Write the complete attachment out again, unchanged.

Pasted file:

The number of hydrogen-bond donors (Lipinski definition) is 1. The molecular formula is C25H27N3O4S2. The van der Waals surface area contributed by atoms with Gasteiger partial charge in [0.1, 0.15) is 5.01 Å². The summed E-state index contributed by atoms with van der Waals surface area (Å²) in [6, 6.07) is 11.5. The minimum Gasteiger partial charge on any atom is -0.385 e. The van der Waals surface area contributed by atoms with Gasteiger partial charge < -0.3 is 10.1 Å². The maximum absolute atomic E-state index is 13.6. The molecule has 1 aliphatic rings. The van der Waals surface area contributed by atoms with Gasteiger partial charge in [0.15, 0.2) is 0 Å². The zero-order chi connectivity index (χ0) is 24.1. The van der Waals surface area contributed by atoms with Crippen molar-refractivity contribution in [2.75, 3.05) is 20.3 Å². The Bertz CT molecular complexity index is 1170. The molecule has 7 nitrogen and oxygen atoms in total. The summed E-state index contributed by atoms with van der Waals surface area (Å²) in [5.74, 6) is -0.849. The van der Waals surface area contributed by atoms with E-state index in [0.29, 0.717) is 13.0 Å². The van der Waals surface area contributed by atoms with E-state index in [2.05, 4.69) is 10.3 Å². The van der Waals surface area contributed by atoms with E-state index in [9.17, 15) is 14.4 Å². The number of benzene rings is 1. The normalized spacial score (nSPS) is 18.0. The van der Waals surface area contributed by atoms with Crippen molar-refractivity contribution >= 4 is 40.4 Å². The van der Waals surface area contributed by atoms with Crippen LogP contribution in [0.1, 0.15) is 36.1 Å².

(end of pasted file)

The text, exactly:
The number of hydrogen-bond donors (Lipinski definition) is 1. The molecular formula is C25H27N3O4S2. The van der Waals surface area contributed by atoms with Gasteiger partial charge in [0.1, 0.15) is 5.01 Å². The summed E-state index contributed by atoms with van der Waals surface area (Å²) in [6, 6.07) is 11.5. The minimum Gasteiger partial charge on any atom is -0.385 e. The van der Waals surface area contributed by atoms with Gasteiger partial charge < -0.3 is 10.1 Å². The maximum absolute atomic E-state index is 13.6. The molecule has 1 aliphatic rings. The van der Waals surface area contributed by atoms with Gasteiger partial charge in [0.15, 0.2) is 0 Å². The zero-order chi connectivity index (χ0) is 24.1. The van der Waals surface area contributed by atoms with Crippen molar-refractivity contribution in [2.75, 3.05) is 20.3 Å². The Bertz CT molecular complexity index is 1170. The molecule has 7 nitrogen and oxygen atoms in total. The summed E-state index contributed by atoms with van der Waals surface area (Å²) in [5.74, 6) is -0.849. The van der Waals surface area contributed by atoms with E-state index in [0.29, 0.717) is 13.0 Å². The van der Waals surface area contributed by atoms with E-state index in [2.05, 4.69) is 10.3 Å². The van der Waals surface area contributed by atoms with E-state index in [9.17, 15) is 14.4 Å². The number of benzene rings is 1. The normalized spacial score (nSPS) is 18.0. The van der Waals surface area contributed by atoms with Crippen molar-refractivity contribution >= 4 is 40.4 Å². The van der Waals surface area contributed by atoms with Crippen LogP contribution in [0.1, 0.15) is 36.1 Å².